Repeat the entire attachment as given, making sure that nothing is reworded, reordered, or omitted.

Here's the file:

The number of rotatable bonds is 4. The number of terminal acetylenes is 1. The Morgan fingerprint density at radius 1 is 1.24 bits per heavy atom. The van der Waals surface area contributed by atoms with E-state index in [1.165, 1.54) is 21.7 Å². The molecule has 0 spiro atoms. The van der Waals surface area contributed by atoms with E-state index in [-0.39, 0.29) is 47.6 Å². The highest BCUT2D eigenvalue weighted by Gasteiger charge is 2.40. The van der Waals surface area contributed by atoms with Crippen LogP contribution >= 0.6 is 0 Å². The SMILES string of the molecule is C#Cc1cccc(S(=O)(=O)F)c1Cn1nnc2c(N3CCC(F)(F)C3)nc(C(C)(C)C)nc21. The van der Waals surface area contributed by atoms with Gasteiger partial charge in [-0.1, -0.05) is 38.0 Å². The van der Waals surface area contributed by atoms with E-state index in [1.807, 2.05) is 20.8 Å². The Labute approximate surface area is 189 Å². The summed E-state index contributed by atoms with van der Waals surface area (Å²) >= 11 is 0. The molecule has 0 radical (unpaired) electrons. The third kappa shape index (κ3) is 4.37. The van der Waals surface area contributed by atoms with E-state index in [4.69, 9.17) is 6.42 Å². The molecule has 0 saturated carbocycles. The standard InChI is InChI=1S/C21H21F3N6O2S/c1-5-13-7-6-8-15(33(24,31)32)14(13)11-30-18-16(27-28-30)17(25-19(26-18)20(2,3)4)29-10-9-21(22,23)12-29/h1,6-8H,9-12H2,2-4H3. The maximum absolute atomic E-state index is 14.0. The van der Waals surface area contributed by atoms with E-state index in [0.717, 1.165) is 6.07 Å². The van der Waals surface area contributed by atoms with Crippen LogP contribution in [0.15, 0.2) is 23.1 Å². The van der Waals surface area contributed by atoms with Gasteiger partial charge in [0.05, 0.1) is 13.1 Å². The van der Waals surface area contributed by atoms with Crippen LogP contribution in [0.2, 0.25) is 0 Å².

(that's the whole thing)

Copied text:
The number of rotatable bonds is 4. The number of terminal acetylenes is 1. The Morgan fingerprint density at radius 1 is 1.24 bits per heavy atom. The van der Waals surface area contributed by atoms with E-state index in [1.165, 1.54) is 21.7 Å². The molecule has 0 spiro atoms. The van der Waals surface area contributed by atoms with E-state index in [-0.39, 0.29) is 47.6 Å². The highest BCUT2D eigenvalue weighted by Gasteiger charge is 2.40. The van der Waals surface area contributed by atoms with Crippen LogP contribution >= 0.6 is 0 Å². The SMILES string of the molecule is C#Cc1cccc(S(=O)(=O)F)c1Cn1nnc2c(N3CCC(F)(F)C3)nc(C(C)(C)C)nc21. The van der Waals surface area contributed by atoms with Gasteiger partial charge in [-0.1, -0.05) is 38.0 Å². The van der Waals surface area contributed by atoms with E-state index in [1.807, 2.05) is 20.8 Å². The Labute approximate surface area is 189 Å². The summed E-state index contributed by atoms with van der Waals surface area (Å²) >= 11 is 0. The molecule has 0 radical (unpaired) electrons. The third kappa shape index (κ3) is 4.37. The van der Waals surface area contributed by atoms with E-state index in [4.69, 9.17) is 6.42 Å². The molecule has 0 saturated carbocycles. The standard InChI is InChI=1S/C21H21F3N6O2S/c1-5-13-7-6-8-15(33(24,31)32)14(13)11-30-18-16(27-28-30)17(25-19(26-18)20(2,3)4)29-10-9-21(22,23)12-29/h1,6-8H,9-12H2,2-4H3. The maximum absolute atomic E-state index is 14.0. The van der Waals surface area contributed by atoms with E-state index in [0.717, 1.165) is 6.07 Å². The van der Waals surface area contributed by atoms with Crippen LogP contribution in [0.15, 0.2) is 23.1 Å². The van der Waals surface area contributed by atoms with Gasteiger partial charge in [0.05, 0.1) is 13.1 Å². The van der Waals surface area contributed by atoms with Crippen LogP contribution in [0.2, 0.25) is 0 Å².